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Beyond cortical and limbic systems, the company Neuralink could add a third layer of digital superintelligence to humans and avoid artificial intelligence enslavement, its founder Elon Musk claimed Tuesday. The brain-computer linkup firm is working to treat medical conditions using its implanted chip as early as next year, but during a podcast appearance, Musk reiterated his belief that the technology could avoid some of the worst consequences of advanced machines. "It's important that Neuralink solves this problem sooner rather than later, because the point at which we have digital superintelligence, that's when we pass the singularity and things become just very uncertain," Musk said during an interview with MIT professor Lex Fridman. Musk was keen to note that the singularity, a hypothesized point where machines grow so advanced that humanity slips into an irreversible change, may not necessarily be good or bad. He did state, however, that "things become extremely unstable" after that point, which means Neuralink would need to achieve its human-brain linkup either before or not long after "to minimize the existential risk for humanity and consciousness as we know it."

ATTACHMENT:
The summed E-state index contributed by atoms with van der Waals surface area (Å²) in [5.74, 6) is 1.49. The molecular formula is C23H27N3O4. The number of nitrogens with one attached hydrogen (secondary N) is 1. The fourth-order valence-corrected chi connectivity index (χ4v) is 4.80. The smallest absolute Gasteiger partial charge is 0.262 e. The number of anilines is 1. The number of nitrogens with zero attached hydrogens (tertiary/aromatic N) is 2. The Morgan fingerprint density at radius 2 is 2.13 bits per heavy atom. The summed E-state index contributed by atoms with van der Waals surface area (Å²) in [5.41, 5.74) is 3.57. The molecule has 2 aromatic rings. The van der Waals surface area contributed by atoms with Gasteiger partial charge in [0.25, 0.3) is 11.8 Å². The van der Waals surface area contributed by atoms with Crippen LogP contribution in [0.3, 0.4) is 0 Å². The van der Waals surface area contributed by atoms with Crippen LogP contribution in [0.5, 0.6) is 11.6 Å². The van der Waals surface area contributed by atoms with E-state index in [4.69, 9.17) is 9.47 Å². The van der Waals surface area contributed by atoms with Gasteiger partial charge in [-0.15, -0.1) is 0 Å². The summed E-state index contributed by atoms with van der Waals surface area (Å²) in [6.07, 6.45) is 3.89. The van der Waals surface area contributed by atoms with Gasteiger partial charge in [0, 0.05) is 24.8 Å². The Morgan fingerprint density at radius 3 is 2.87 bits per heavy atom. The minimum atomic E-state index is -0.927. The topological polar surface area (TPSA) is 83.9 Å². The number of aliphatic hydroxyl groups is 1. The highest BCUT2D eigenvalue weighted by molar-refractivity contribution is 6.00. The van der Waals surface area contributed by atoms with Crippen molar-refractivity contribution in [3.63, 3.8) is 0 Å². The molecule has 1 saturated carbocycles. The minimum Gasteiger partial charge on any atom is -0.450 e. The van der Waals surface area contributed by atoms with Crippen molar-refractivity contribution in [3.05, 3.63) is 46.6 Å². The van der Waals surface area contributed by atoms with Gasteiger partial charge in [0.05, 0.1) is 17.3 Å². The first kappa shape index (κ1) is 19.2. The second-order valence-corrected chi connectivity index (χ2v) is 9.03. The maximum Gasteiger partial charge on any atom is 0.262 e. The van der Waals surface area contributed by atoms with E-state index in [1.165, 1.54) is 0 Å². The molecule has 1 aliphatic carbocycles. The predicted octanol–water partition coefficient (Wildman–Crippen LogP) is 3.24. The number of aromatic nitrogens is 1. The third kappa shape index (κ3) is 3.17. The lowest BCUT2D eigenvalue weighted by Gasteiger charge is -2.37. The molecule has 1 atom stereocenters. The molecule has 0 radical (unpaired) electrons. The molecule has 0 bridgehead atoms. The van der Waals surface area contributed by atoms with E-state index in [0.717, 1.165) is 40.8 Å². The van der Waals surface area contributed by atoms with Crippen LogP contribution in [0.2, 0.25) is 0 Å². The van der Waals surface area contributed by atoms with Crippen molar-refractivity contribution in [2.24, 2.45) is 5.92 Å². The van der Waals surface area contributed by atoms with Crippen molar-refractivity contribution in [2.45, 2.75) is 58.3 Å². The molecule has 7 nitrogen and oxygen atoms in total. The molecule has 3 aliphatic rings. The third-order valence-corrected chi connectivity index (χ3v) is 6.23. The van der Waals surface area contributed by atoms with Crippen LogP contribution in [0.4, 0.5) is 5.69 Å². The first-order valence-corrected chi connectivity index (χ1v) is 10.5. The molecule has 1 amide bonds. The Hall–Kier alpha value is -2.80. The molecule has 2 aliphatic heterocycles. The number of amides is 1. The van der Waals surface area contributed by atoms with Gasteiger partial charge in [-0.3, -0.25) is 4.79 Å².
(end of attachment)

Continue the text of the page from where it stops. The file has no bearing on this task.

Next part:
Elon Musk Said His AI Brain Chips Company Could 'Solve' Autism and Schizophrenia

#artificialintelligence

Elon Musk believes his neural technology company Neuralink will be able to "solve" schizophrenia and autism. Speaking on the Artificial Intelligence podcast with Lex Fridman, published Tuesday, Musk was asked what he thinks are the most exciting impacts he foresees for his company Neuralink. Neuralink's goal is to develop an AI-enabled chip that could be implanted in a person's brain, where it would be able to both record brain activity and potentially stimulate it. "So Neuralink, I think at first will solve a lot of brain-related diseases. So could be anything from like autism, schizophrenia, memory loss -- like everyone experiences memory loss at certain points in age. Parents can't remember their kids' names and that kind of thing," replied Musk.